In one hand you have a empty can of PBR in the other hand you have a bubblegum wrapper, the decision is on your shoulders: what do you do? Should you put them in the trashcan or in a different receptacle? Should you recycle them or throw them away? What should you do here on the Antioch Campus? RECYCLE! Let it be known that here at Antioch we actually do try to recycle. In most buildings on campus there is some type of recycling bin, whether it takes the form of a cardboard box or an actual recycling (blue) barrel, varies from building to building.
The way that Antioch tries to recycle is by hiring students through Federal Work Study Positions (FWSP). The students who are hired empty recycling bins from buildings around campus into dumpsters around campus that are designated for recycling. The students hired as FWSP recyclers work under Darrell Cook, co-coordinator of recycling Physical Plant. The students combine plastic, aluminum and glass into the same dumpsters here on campus, which are later sorted at the site where they are recycled (in Dayton.) The cardboard and paper recycling are put into dumpsters just for paper materials and are sent to specifi c paper recycling facilities. All of our garbage and trash go to Pinnacle Point, a dump/ recycling facility in the Dayton/New Carlisle area.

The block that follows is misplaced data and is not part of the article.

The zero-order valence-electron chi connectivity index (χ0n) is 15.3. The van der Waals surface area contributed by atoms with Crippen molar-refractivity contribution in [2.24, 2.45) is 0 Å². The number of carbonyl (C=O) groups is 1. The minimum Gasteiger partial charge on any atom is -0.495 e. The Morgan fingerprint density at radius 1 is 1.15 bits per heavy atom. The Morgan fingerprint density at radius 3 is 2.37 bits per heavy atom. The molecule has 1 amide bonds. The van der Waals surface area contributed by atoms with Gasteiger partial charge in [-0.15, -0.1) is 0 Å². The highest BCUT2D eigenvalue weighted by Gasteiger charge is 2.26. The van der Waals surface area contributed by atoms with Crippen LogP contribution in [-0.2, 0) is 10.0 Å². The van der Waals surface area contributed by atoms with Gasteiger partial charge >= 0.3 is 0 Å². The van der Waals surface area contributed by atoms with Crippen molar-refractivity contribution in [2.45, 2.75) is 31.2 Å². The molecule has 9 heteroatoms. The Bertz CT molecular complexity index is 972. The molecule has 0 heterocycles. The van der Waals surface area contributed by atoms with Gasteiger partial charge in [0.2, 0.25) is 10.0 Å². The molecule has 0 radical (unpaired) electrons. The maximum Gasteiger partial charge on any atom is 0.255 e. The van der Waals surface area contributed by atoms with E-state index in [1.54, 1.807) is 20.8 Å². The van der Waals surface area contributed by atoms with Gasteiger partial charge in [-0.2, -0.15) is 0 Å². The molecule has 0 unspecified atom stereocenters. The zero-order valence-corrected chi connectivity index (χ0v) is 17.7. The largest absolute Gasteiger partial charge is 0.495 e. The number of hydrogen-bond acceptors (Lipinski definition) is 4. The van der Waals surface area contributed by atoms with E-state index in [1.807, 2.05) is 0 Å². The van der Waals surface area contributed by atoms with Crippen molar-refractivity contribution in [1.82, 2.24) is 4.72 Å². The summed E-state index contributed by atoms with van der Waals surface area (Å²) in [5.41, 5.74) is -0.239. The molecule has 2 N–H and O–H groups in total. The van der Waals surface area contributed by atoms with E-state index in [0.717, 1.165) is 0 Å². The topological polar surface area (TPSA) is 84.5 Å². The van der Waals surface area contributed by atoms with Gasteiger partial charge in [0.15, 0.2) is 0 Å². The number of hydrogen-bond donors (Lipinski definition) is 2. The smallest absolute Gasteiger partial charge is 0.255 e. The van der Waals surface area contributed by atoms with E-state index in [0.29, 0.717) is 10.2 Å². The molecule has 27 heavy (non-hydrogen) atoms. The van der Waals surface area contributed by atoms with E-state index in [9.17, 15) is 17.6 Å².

The only issue with Antioch’s recycling policy is it depends on the students for recycling to actually take place. If the students do not pick up all the recycling from each building the recycling is thrown out with the trash instead of being recycled.
“It all depends on the students,” says Milt Thompson member of Campus Greening Committee. “Without the students, recycling cannot happen.”
However , 4th year, Anne Fletcher sees a failure to recycle as Antioch’s fault, not the students’, “It’s just an example of institutional neglect of green issues, its not Physical Plant’s fault because they do not have enough staff or money allocated to them to have staff do it. If Antioch really cared about environmental issues, it would be institutional, what can be recycled isn’t even publicized around here.”
Many other schools have institutionalized their recycling that actually works, says Fletcher.
According to Cook, Antioch’s recycling policy is very poor because some people are on the recycling bandwagon while others do not even know there is a recycling bandwagon.
A 1st year, Jane, suggests we let everyone know we recycle here at Antioch. A solution is to simply distinguish garbage cans from recycling cans. Another idea is to put up colorful posters to help alert members of the community about recycling. And maybe the most simple solutions is when you see someone going to throw away a recyclable item, speak up and encourage recycling here in our community, after all we are supposed to care about our environment.